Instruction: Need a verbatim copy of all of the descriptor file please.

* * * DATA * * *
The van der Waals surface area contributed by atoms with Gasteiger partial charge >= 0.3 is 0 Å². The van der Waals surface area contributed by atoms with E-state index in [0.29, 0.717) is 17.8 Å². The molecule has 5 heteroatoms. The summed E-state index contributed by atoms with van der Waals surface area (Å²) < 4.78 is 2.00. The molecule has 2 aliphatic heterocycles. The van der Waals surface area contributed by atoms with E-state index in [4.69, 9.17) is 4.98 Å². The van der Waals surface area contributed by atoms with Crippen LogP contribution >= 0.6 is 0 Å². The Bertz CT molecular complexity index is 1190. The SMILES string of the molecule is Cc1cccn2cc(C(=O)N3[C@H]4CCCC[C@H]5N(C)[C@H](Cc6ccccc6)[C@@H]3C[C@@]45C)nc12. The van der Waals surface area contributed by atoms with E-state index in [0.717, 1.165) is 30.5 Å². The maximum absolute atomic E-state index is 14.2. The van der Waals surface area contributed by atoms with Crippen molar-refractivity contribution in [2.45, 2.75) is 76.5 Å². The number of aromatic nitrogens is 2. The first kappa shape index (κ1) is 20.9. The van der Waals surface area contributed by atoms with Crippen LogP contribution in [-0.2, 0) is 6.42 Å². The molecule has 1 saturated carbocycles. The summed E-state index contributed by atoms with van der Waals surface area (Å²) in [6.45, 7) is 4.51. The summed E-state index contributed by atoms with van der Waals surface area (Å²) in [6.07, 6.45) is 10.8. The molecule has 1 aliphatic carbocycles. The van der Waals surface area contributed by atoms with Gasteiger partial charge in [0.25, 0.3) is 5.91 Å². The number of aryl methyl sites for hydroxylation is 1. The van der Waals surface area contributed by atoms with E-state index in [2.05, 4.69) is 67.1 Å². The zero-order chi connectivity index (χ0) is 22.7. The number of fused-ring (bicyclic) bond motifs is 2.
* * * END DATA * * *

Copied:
The van der Waals surface area contributed by atoms with Gasteiger partial charge >= 0.3 is 0 Å². The van der Waals surface area contributed by atoms with E-state index in [0.29, 0.717) is 17.8 Å². The molecule has 5 heteroatoms. The summed E-state index contributed by atoms with van der Waals surface area (Å²) < 4.78 is 2.00. The molecule has 2 aliphatic heterocycles. The van der Waals surface area contributed by atoms with E-state index in [4.69, 9.17) is 4.98 Å². The van der Waals surface area contributed by atoms with Crippen LogP contribution >= 0.6 is 0 Å². The Bertz CT molecular complexity index is 1190. The SMILES string of the molecule is Cc1cccn2cc(C(=O)N3[C@H]4CCCC[C@H]5N(C)[C@H](Cc6ccccc6)[C@@H]3C[C@@]45C)nc12. The van der Waals surface area contributed by atoms with E-state index in [0.717, 1.165) is 30.5 Å². The maximum absolute atomic E-state index is 14.2. The van der Waals surface area contributed by atoms with Crippen molar-refractivity contribution in [2.45, 2.75) is 76.5 Å². The number of aromatic nitrogens is 2. The first kappa shape index (κ1) is 20.9. The van der Waals surface area contributed by atoms with Crippen LogP contribution in [-0.2, 0) is 6.42 Å². The molecule has 1 saturated carbocycles. The summed E-state index contributed by atoms with van der Waals surface area (Å²) in [6.45, 7) is 4.51. The summed E-state index contributed by atoms with van der Waals surface area (Å²) in [6.07, 6.45) is 10.8. The molecule has 1 aliphatic carbocycles. The van der Waals surface area contributed by atoms with Gasteiger partial charge in [0.25, 0.3) is 5.91 Å². The number of aryl methyl sites for hydroxylation is 1. The van der Waals surface area contributed by atoms with E-state index in [2.05, 4.69) is 67.1 Å². The zero-order chi connectivity index (χ0) is 22.7. The number of fused-ring (bicyclic) bond motifs is 2.